I was working as a PA on Deconstructing Harry and I heard from the 2nd AD that Costume Designers Guild Award Winner, Suzy Benzinger, needed help. I called her every single day, sometimes twice a day until finally she said, “Will someone please call this girl, Rosemary, and hire her!” And that’s the truth. Persistence, persistence!
There were plenty of city stoops that I sat and cried on while living in Manhattan and working in the film/TV biz. However, you can’t let it get to you. Keep it moving!
In addition to being a costume designer, you are also a wardrobe stylist. Is it more fun to design costumes and outfits for fictional characters or real-life individuals? Who is one figure (fictional or non-fictional, living or dead) you would relish being able to dress? Can you give us an idea of how the finished product would appear?
I honestly enjoy doing both! While creating a fictional character, nothing is more rewarding than seeing them come to life. This always happens during a fitting, and it really is an amazing feeling. Once you find it, you always know.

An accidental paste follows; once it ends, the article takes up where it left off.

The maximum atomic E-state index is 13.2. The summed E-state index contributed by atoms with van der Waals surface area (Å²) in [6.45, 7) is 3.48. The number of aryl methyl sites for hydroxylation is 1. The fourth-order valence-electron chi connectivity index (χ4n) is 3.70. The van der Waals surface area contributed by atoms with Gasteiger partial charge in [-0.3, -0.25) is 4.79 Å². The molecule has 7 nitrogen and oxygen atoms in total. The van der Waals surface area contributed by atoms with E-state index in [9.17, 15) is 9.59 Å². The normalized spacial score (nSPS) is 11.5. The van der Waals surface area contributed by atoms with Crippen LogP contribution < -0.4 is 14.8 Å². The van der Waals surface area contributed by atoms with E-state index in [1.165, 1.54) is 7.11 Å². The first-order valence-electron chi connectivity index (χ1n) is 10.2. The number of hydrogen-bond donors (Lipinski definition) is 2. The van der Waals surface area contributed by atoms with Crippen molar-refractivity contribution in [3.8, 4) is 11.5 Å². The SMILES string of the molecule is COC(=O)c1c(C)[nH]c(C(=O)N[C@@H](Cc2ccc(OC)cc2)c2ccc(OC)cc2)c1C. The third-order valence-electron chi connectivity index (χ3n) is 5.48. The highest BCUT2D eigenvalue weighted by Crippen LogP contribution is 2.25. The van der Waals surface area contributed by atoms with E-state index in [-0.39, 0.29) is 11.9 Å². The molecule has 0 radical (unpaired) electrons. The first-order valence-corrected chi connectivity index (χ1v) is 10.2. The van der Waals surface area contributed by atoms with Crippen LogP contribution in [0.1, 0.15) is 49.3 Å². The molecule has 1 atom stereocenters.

The research process of exploring a character and carving out their path is a fun process that brings me a lot of joy and allows my creativity to flow. When you are styling a real-life individual, it is important that your client feels wonderful in what they wear. I start by going through their closets and asking them what they feel most comfortable wearing. If they are attending an event, I gather details about the occasion and consider what would make them feel comfortable in that environment, as the most confident version of themselves in their outfit of choice.
I would have loved to dress 1970’s Cher and would have made her a tailored denim patchwork 3-piece suit! As a little girl, I always admired her while watching The Sonny and Cher Show. She is such an ICON and a major fashion figure!
You have a five-step approach you implement whenever you commit to a project. Can you provide us with a brief overview of this process and tell us why it works?
My first step is to read a project’s script and focus specifically on identifying the time period, while assessing the characters, their actions, and how they change throughout each episode. Analyzing their frame of mind is important because shifts in their attitude provide me with clues about how a character’s style needs to change so it reflects their personal journey.